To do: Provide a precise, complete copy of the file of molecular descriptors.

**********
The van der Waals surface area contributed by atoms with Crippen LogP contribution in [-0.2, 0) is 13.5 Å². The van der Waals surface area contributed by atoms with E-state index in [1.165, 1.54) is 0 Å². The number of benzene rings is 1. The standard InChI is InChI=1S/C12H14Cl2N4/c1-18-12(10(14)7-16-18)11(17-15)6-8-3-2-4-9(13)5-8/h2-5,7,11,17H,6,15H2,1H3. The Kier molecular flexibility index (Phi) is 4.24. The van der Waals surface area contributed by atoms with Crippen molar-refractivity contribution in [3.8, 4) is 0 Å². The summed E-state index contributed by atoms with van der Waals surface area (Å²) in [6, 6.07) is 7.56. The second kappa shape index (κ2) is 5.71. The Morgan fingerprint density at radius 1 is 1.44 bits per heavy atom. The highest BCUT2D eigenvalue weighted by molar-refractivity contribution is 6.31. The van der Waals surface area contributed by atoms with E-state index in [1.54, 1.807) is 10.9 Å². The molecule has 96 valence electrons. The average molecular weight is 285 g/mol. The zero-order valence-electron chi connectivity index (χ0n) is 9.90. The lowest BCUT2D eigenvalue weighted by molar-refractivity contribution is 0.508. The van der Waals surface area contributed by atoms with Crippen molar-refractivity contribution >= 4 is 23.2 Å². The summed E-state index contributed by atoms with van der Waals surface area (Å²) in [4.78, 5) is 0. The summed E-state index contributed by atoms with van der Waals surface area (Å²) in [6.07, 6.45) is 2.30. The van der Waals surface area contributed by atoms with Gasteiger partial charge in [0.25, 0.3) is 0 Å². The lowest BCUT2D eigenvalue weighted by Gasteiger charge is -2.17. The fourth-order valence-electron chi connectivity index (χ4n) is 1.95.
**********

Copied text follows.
The van der Waals surface area contributed by atoms with Crippen LogP contribution in [-0.2, 0) is 13.5 Å². The van der Waals surface area contributed by atoms with E-state index in [1.165, 1.54) is 0 Å². The number of benzene rings is 1. The standard InChI is InChI=1S/C12H14Cl2N4/c1-18-12(10(14)7-16-18)11(17-15)6-8-3-2-4-9(13)5-8/h2-5,7,11,17H,6,15H2,1H3. The Kier molecular flexibility index (Phi) is 4.24. The van der Waals surface area contributed by atoms with Crippen molar-refractivity contribution in [3.8, 4) is 0 Å². The summed E-state index contributed by atoms with van der Waals surface area (Å²) in [6, 6.07) is 7.56. The second kappa shape index (κ2) is 5.71. The Morgan fingerprint density at radius 1 is 1.44 bits per heavy atom. The highest BCUT2D eigenvalue weighted by molar-refractivity contribution is 6.31. The van der Waals surface area contributed by atoms with E-state index in [1.54, 1.807) is 10.9 Å². The molecule has 96 valence electrons. The average molecular weight is 285 g/mol. The zero-order valence-electron chi connectivity index (χ0n) is 9.90. The lowest BCUT2D eigenvalue weighted by molar-refractivity contribution is 0.508. The van der Waals surface area contributed by atoms with Crippen molar-refractivity contribution >= 4 is 23.2 Å². The summed E-state index contributed by atoms with van der Waals surface area (Å²) in [4.78, 5) is 0. The summed E-state index contributed by atoms with van der Waals surface area (Å²) in [6.07, 6.45) is 2.30. The van der Waals surface area contributed by atoms with Gasteiger partial charge in [0.25, 0.3) is 0 Å². The lowest BCUT2D eigenvalue weighted by Gasteiger charge is -2.17. The fourth-order valence-electron chi connectivity index (χ4n) is 1.95.